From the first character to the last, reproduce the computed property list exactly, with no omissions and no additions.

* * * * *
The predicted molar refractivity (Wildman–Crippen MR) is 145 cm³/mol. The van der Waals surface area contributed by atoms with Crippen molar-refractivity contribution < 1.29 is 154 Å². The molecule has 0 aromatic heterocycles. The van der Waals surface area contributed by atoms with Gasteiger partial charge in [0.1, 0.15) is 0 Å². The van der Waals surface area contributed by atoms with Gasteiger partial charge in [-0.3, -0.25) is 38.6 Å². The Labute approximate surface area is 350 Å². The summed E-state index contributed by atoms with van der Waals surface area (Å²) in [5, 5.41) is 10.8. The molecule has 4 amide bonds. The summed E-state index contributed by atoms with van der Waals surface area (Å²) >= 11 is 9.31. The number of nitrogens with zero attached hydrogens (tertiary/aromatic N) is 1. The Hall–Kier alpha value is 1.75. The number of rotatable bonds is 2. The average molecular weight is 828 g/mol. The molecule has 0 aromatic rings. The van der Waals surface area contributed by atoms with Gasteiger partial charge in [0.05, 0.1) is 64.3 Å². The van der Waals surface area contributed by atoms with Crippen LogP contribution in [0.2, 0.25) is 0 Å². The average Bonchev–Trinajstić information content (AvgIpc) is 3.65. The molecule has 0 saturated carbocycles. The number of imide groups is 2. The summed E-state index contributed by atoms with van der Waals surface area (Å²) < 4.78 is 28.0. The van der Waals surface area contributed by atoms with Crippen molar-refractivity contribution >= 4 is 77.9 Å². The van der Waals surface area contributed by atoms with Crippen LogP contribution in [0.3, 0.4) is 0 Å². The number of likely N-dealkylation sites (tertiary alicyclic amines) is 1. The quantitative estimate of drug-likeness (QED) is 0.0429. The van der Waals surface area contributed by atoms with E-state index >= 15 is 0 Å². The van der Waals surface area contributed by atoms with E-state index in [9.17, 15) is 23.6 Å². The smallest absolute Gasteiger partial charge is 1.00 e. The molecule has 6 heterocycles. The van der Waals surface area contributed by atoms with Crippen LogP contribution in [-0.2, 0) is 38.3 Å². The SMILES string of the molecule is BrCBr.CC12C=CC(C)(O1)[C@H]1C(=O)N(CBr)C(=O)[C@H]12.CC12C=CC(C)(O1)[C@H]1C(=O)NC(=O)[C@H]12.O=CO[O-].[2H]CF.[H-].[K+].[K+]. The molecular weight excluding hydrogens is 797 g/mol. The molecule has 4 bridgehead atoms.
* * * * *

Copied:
The predicted molar refractivity (Wildman–Crippen MR) is 145 cm³/mol. The van der Waals surface area contributed by atoms with Crippen molar-refractivity contribution < 1.29 is 154 Å². The molecule has 0 aromatic heterocycles. The van der Waals surface area contributed by atoms with Gasteiger partial charge in [0.1, 0.15) is 0 Å². The van der Waals surface area contributed by atoms with Gasteiger partial charge in [-0.3, -0.25) is 38.6 Å². The Labute approximate surface area is 350 Å². The summed E-state index contributed by atoms with van der Waals surface area (Å²) in [5, 5.41) is 10.8. The molecule has 4 amide bonds. The summed E-state index contributed by atoms with van der Waals surface area (Å²) >= 11 is 9.31. The number of nitrogens with zero attached hydrogens (tertiary/aromatic N) is 1. The Hall–Kier alpha value is 1.75. The number of rotatable bonds is 2. The average molecular weight is 828 g/mol. The molecule has 0 aromatic rings. The van der Waals surface area contributed by atoms with Gasteiger partial charge in [0.05, 0.1) is 64.3 Å². The van der Waals surface area contributed by atoms with Crippen LogP contribution in [0.2, 0.25) is 0 Å². The average Bonchev–Trinajstić information content (AvgIpc) is 3.65. The molecule has 0 saturated carbocycles. The number of imide groups is 2. The summed E-state index contributed by atoms with van der Waals surface area (Å²) < 4.78 is 28.0. The van der Waals surface area contributed by atoms with Crippen molar-refractivity contribution >= 4 is 77.9 Å². The van der Waals surface area contributed by atoms with Crippen LogP contribution in [0.3, 0.4) is 0 Å². The number of likely N-dealkylation sites (tertiary alicyclic amines) is 1. The quantitative estimate of drug-likeness (QED) is 0.0429. The van der Waals surface area contributed by atoms with E-state index >= 15 is 0 Å². The van der Waals surface area contributed by atoms with E-state index in [9.17, 15) is 23.6 Å². The smallest absolute Gasteiger partial charge is 1.00 e. The molecule has 6 heterocycles. The van der Waals surface area contributed by atoms with Crippen LogP contribution in [-0.2, 0) is 38.3 Å². The SMILES string of the molecule is BrCBr.CC12C=CC(C)(O1)[C@H]1C(=O)N(CBr)C(=O)[C@H]12.CC12C=CC(C)(O1)[C@H]1C(=O)NC(=O)[C@H]12.O=CO[O-].[2H]CF.[H-].[K+].[K+]. The molecular weight excluding hydrogens is 797 g/mol. The molecule has 4 bridgehead atoms.